Rehab Scholarships

If you are unable to afford treatment through your health insurance, try looking into acquiring rehab scholarships. Many rehabs have a specific amount of money allotted for rehab scholarships per year.  As long as that money is not used up, they may be able to help you. Start out calling rehabs that you want to attend and discuss your options.

Free Rehabs

Believe it or not, there are programs that are available for low/no cost to those who need it most. Programs like these target individuals are who unemployed and struggling with the physical, emotional, and financial cost of addiction. While they may not be able to provide the same resources, they still are a viable option for those who need treatment. There are two types of facilities that offer options like these: state-funded rehabs and faith-based rehabs.

State-funded rehabs work through verifying need. They look for information like:

  • Official residence in the state
  • Lack of income and insurance
  • Legal residence in the US
  • Addiction status and need for intervention

Faith-based programs provide drug and alcohol recovery programs based on specific religious traditions. Programs like the Salvation Army are faith-based.  Not all faith-based programs are free of charge, but many of them are. Ask questions and confirm before getting involved.Ultimately, the first place to start is going through your insurance to see if you are covered.

The journey to recovery is necessary one. Let go of the excuses and take advantage of all the resources available to get you back to a meaningful life. Invest your time and energy in finding a treatment center that is run by professionals who want to support you. We can help you in the process.  If you or someone you love is struggling with substance abuse or addiction, please call toll-free 1-800-951-6135.

Sports Injuries Increase the Risk of Drug Addiction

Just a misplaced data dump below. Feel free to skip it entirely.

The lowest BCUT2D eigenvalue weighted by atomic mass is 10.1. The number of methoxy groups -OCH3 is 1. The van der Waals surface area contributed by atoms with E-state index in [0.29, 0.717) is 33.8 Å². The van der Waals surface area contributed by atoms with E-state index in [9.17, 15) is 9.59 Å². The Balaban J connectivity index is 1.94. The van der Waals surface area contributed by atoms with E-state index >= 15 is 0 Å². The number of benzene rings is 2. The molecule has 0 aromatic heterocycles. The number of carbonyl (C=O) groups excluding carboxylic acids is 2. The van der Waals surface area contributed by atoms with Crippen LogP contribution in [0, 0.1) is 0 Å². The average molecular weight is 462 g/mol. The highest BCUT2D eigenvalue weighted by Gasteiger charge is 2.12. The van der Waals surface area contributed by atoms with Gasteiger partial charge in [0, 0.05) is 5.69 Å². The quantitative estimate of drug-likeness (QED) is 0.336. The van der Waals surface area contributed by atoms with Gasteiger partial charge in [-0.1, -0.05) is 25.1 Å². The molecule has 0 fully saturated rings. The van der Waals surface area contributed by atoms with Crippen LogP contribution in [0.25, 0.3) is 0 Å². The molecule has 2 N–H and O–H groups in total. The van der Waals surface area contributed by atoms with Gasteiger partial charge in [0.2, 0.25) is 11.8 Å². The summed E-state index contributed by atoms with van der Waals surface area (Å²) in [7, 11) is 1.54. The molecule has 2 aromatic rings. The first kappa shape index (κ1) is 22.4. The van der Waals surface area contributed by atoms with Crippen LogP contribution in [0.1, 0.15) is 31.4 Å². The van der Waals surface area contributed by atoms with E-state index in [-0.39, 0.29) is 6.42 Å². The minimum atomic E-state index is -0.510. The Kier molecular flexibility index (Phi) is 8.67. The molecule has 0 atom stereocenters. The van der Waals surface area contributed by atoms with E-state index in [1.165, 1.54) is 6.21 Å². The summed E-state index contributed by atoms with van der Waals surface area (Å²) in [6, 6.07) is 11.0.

Sports Injuries Increase the Risk of Drug Addiction

(This content is being used for illustrative purposes only; any person depicted in the content is a model)

Author: Shernide Delva

The benefits of playing sports are endless.  Any form of physical activity is good for the mind, body and spirit. Team sports teach you accountability, social skills, leadership, among many other traits. Growing up, I was involved in playing soccer and basketball. I was an average player at best, however, I learned so much about myself being involved in sports. I pushed myself beyond what I thought I was capable of, both mentally and physically.

However, the biggest danger of playing sports is getting injured.  Injuries and sports go hand and hand. A study even revealed that athletes could have a greater risk of developing a dependency to drugs due to their high risk of injury.

See, it starts off quite innocently.  An athlete suffers an injury and is prescribed an opioid painkiller to ease the pain during the healing process. The next thing you know, that same athlete finds themselves with an addiction to painkillers.

A recent article delves into this addiction crisis in sports. A Maryland doctor admits he sees this occurrence on a daily basis. What starts out as a simple sports injury leads into abuse of powerful, narcotic painkillers. And when the pills run out, teens often turn to a cheaper alternative: heroin.

In the article, Conner Ostrowski is used as an example. Conner was a varsity team wrestler with plans to attend college on a full scholarship. Suddenly, Conner’s plans were derailed when he suffered a life-changing injury and cracked the base of his spine during a match.

As you can imagine, this was very devastating for Conner. Conner was told he could never wrestle again. As a precaution, his mother told his surgeon not to prescribe him opiate-based medication. Addiction ran in the family, she said. However, Conner’s pain consumed him. Soon, he even became depressed.

A family member who had extra Percocet pills offered Conner a full bag. The rest, as explained by mother, Andrea Wildason, was history:

“So he took the Percocet, and you know, all the anxiety and the depression and the racing thoughts in his brain, he sort of went, ‘Ah,’ you know, and his back pain went away after one pill.”

Percocet is a highly addictive opioid. Conner went through the bag quickly and tried to find more at school, but he could not afford the high street value cost, so he turned to a cheaper alternative: heroin.

“He was sleeping, nodding off all the time, and he was angry. He became mean,” Wildason said.